Animal cruelty in China increased significantly in 2010 with the creation of the “Yulin Lychee and Dog Meat Festival.” This festival, launched by Yulin’s dog meat traders as a way to boost their sales and profit, symbolizes the immense cruelty of the Chinese dog slaughter industry. According to the Humane Society International (HSI), the Dog Meat Festival was originally endorsed by local officials under the belief that it would increase tourism, however, has since been rightfully condemned.
The dogs that are tortured in Yulin every year on the summer solstice (June 21st and 22nd) are stolen from their owners or picked up off the streets, and can come from as far away as 1,500 miles. If the dogs make it alive to the slaughterhouse, despite the harsh handling and conditions of the trucks (the dogs are thrown on top of each other with no food, water, or bathroom), they are beaten to death with metal poles.
Internationally, the HSI has exposed the festival, providing media coverage and advocacy work. While there has been an agreed opposition against the festival by U.K. Parliament and U.S. Congressional Resolution, the efforts of Chinese policymakers have been receiving backlash.
Among the Chinese policymaker’s first recorded banning attempts, is from May of 2014 when Yulin authorities realized that their previously endorsed dog slaughtering festival was a detriment to their city’s tourism rates. They claimed that the Yulin festival was a private business event not associated with the government and warned all government employees and families to not eat at dog meat restaurants. That year, authorities were able to close down a live dog market and two dog slaughter operations, saving a number of dogs’ lives.
The next year, officials ordered their city’s restaurants to reduce their dog meat dishes and remove outside tables. In 2016, the dog meat festival was met by roadblocks from the Yulin police that stopped trucks filled with dogs from entering the city; while the roadblocks were implemented a little late, the gesture was significant and increased the amount of animals saved. Last year, authorities attempted to place a ban on the sale of dog meat but, due to pressure from local dog traders, ended up rescinding the ban and instead limiting each market stall to only offer a certain number of dogs for sale.
Since the arrival of the HSI’s presence in China and their ability to gather selfless animal activists, the number of dogs and cats associated with the brutal dog meat trade in China has dramatically decreased. From when it started in 2010, the barbaric Yulin festival has reduced in size from 10,000 dogs slaughtered annually to 1,000. While this is progress, even a handful of animals being subjected to torture means that there is still much that we can do.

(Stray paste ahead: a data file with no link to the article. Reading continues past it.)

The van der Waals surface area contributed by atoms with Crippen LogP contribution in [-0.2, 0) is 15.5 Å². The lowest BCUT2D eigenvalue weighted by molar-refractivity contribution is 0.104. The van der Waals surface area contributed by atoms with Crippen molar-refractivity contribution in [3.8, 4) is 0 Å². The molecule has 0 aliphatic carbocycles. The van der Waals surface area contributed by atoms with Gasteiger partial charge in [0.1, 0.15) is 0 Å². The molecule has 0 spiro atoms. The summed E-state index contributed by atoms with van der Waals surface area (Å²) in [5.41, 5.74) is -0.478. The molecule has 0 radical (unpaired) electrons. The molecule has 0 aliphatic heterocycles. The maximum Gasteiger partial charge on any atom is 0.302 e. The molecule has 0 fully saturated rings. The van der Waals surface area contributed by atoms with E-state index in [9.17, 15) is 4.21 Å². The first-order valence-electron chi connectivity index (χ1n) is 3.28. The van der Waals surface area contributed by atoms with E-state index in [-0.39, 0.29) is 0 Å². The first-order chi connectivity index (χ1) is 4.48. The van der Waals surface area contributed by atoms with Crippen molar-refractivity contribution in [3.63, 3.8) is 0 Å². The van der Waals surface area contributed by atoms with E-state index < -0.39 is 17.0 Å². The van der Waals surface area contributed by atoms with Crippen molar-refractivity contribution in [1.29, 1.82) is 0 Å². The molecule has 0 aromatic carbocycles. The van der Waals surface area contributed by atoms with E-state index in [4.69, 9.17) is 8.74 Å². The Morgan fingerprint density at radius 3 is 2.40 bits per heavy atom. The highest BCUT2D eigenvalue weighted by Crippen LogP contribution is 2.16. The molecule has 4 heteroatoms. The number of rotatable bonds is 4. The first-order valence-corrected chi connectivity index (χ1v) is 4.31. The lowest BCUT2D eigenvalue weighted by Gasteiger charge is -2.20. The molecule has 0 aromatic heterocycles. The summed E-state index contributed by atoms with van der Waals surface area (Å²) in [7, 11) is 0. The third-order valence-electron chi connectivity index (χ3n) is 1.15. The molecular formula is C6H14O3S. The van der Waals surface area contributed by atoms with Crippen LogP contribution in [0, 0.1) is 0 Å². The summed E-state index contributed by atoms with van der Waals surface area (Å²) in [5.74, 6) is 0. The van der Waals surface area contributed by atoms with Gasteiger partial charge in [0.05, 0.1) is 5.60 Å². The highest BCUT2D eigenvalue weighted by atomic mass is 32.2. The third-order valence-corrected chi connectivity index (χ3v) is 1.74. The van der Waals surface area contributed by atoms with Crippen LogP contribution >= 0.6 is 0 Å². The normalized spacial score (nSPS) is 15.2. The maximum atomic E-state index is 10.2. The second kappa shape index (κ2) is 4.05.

On January 1, 2017, the HSI was met with opposition: China’s Foreign NGO Law came into effect. The NGO law is directed toward Foreign Non-Governmental Organizations and transfers the activities and funding of the Yulin Lychee & Dog Meat Festival to the discretion of Chinese authorities, limiting what the HSI can do to help. Though restricted, the HSI is not fighting back, as breaking the law penalizes our Chinese friends and activists substantially.
Recently, these Chinese activists arranged for the release of dogs from three different Yulin slaughterhouses. When infiltrating the facilities, they were shocked to come across blood-stained floors, dozens of emaciated and terrified dogs, and a man beating a dog on the head to its death. Luckily, the volunteers were able to rescue all of the 135 dogs they discovered and transport them to a temporary shelter, nursing and caring for their injuries. 3 of these dogs gave birth shortly after arriving at the shelter.
Since then, the dogs have been placed in permanent shelters and are receiving all the care needed to make a full recovery. These dogs were spared, but there’s still so many more (over 1,000) that we can help.
The HSI knows, from past experience, that the best way to make an impact and stop the unnecessary dog and cat slaughters from occurring is to spread awareness and work together. If you believe that dogs (and cats!) shouldn’t be tortured for human profit, sign this Care2 petition that urges the Chinese President Xi Jinping to ban the festival. If you’d like to do more to show your support the HSI’s lifesaving work, consider donating to continue to support the lives of man’s best friends.